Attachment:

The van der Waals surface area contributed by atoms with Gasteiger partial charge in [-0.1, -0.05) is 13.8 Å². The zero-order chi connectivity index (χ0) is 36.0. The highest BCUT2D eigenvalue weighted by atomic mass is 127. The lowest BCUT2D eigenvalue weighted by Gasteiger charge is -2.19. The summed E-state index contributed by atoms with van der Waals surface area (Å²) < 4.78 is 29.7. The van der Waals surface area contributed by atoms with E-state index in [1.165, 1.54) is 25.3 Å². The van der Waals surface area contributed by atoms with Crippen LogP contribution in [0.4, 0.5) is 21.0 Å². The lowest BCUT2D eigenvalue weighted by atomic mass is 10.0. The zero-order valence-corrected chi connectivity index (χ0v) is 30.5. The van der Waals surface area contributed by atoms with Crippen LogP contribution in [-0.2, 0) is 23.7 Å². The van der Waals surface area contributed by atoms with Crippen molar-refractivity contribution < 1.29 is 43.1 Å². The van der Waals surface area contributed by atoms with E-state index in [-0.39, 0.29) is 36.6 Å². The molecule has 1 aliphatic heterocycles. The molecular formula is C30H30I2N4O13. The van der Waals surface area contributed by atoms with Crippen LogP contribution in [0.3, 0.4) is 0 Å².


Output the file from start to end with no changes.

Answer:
The van der Waals surface area contributed by atoms with Gasteiger partial charge in [-0.1, -0.05) is 13.8 Å². The zero-order chi connectivity index (χ0) is 36.0. The highest BCUT2D eigenvalue weighted by atomic mass is 127. The lowest BCUT2D eigenvalue weighted by Gasteiger charge is -2.19. The summed E-state index contributed by atoms with van der Waals surface area (Å²) < 4.78 is 29.7. The van der Waals surface area contributed by atoms with E-state index in [1.165, 1.54) is 25.3 Å². The van der Waals surface area contributed by atoms with Crippen LogP contribution in [0.4, 0.5) is 21.0 Å². The lowest BCUT2D eigenvalue weighted by atomic mass is 10.0. The zero-order valence-corrected chi connectivity index (χ0v) is 30.5. The van der Waals surface area contributed by atoms with Crippen LogP contribution in [-0.2, 0) is 23.7 Å². The van der Waals surface area contributed by atoms with Crippen molar-refractivity contribution < 1.29 is 43.1 Å². The van der Waals surface area contributed by atoms with E-state index in [-0.39, 0.29) is 36.6 Å². The molecule has 1 aliphatic heterocycles. The molecular formula is C30H30I2N4O13. The van der Waals surface area contributed by atoms with Crippen LogP contribution in [0.3, 0.4) is 0 Å².